Mississippi Maritime Lawyer and Jones Act Attorneys
Mississippi is a bustling part of the U.S. maritime trade, from the many vessels transporting goods along the Mississippi River and the ports that play a vital role in marine commerce and passenger transport. Maritime workers who labor aboard the vessels along the river and in the ports often function in high-risk jobs that can result in injuries. For those workers, the maritime laws of the United States provide specific protections for compensation depending on the job and the circumstances of the injury. If you’ve been injured while working as a seaman, longshoreman or port worker, the Mississippi Jones Act attorneys at Schechter, McElwee, Shaffer & Harris can help explain your rights and what laws are applicable in your claim. Maritime laws are complex and require different knowledge and experience than other personal injury or workers compensation claims. Having a lawyer who is well-versed in the regulations that govern compensation for Mississippi maritime injuries is vital to getting the full amount you are due.
Mississippi Ports And Maritime Industry
Maritime commerce in Mississippi includes thousands of maritime workers and several major ports that serve both national and international interests. These ports play a vital role in offshore drilling, commercial fishing and recreational boating, including cruise ship traffic. Our Mississippi maritime attorneys are available to help workers who labor in the ports and on the vessels that traffic them. Some of the major ports include:
1. Biloxi: Biloxi’s port division operates the Commercial Docking Facility docks and Lighthouse Fishing DOcks, the berthing places for local shrimpers.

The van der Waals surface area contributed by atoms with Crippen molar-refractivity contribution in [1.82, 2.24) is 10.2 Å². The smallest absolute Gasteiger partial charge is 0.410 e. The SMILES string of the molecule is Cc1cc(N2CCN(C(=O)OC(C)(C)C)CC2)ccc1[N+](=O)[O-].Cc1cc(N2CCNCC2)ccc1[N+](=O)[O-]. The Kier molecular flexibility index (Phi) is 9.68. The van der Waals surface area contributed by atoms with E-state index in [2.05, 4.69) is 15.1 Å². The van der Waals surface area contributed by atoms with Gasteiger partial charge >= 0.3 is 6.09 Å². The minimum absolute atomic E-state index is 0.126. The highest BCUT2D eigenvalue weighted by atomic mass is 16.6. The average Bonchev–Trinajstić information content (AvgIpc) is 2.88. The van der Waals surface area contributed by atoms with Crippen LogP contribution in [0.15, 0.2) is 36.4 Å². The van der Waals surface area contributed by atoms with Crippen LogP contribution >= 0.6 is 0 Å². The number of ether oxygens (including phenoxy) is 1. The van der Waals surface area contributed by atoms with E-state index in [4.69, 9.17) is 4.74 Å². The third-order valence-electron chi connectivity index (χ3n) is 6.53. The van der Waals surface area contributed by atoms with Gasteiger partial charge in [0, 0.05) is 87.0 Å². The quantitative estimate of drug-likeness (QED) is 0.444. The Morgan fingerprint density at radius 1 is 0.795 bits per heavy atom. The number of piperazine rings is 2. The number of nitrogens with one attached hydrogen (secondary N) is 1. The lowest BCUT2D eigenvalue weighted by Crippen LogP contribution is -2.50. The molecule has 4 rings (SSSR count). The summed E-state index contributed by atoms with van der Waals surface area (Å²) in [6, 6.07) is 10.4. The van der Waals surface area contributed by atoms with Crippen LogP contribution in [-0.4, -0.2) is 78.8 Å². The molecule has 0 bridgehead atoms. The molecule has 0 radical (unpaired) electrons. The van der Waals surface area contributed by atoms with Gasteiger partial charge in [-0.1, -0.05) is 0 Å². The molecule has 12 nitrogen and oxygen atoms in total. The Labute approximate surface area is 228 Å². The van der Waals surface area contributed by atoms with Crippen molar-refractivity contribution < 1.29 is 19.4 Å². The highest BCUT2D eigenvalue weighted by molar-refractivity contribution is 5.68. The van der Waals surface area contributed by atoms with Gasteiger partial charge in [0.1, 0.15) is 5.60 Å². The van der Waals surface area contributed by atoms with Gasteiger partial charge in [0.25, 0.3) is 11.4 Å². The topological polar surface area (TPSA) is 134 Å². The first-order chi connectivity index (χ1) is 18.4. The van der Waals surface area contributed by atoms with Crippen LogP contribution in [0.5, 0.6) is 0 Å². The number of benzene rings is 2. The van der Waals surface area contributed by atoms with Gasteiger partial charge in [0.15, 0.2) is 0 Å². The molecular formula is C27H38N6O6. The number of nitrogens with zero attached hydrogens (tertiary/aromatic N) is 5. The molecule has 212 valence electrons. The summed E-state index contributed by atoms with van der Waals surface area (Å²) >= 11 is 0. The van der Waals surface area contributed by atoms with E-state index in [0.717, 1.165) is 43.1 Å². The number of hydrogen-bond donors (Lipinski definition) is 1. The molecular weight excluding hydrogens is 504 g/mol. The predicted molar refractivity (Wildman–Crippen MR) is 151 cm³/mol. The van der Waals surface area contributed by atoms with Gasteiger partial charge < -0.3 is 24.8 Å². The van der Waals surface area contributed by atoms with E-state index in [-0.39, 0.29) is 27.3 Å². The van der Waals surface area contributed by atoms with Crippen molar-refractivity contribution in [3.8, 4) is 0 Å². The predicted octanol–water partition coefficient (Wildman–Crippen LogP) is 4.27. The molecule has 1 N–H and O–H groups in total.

2. Gulfport: The Port of Gulfport is home to the U.S Coast Guard Station Gulfport, which provides maritime law enforcement and safety services in the area. The 204-acre port is a bulk, container and break-bulk seaport with 6,000 feet of berthing space.
3. Pascagoula: Home to the state’s busiest port, Pascagoula is known as the gateway to the Gulf Coast. It is the top city for buying, trading or selling vessels thanks to the presence of Northrop Grumman, the shipbuilder of major surface ships for the U.S. Navy, U.S. Coast Guard, international navies and many kinds of commercial vessels. Pascagoula is also home to many refineries and other shipbuilding operations. The Port of Pascagoula has two harbors, public and private terminals, and sees an approximate 28 million tons of cargo annually.
4. Lowndes County Port: One of six publicly owned ports located on the Tennessee-Tombigbee Waterway. It boasts dock and mooring cells, a 100-ton crane, 40-ton overhead bridge crane, covered two-barge berth unloading dock, and 68,000 square-foot warehouse. It also has easy access to major highways and railroads.
Other ports in Mississippi are Port Itawamba, Port of Amory and the Port of Clay County. If you are a maritime worker who has been injured while working in one of the state’s ports or on a vessel that frequents them, the Mississippi maritime attorneys at Schechter, McElwee, Shaffer & Harris can help.
Getting Help From A Mississippi Maritime Attorney
Your legal rights may vary depending on whether you are a seaman, longshore worker or other maritime employee. Knowing these rights and getting experienced assistance in filing your claim is vital in securing the full compensation that you are owed. You may be entitled to damages for medical expenses, lost wages and other compensation. A Mississippi Jones Act attorney at Schechter, McElwee, Shaffer & Harris can talk to you about your rights, what to expect and what maritime laws may apply. Call today for a free consultation.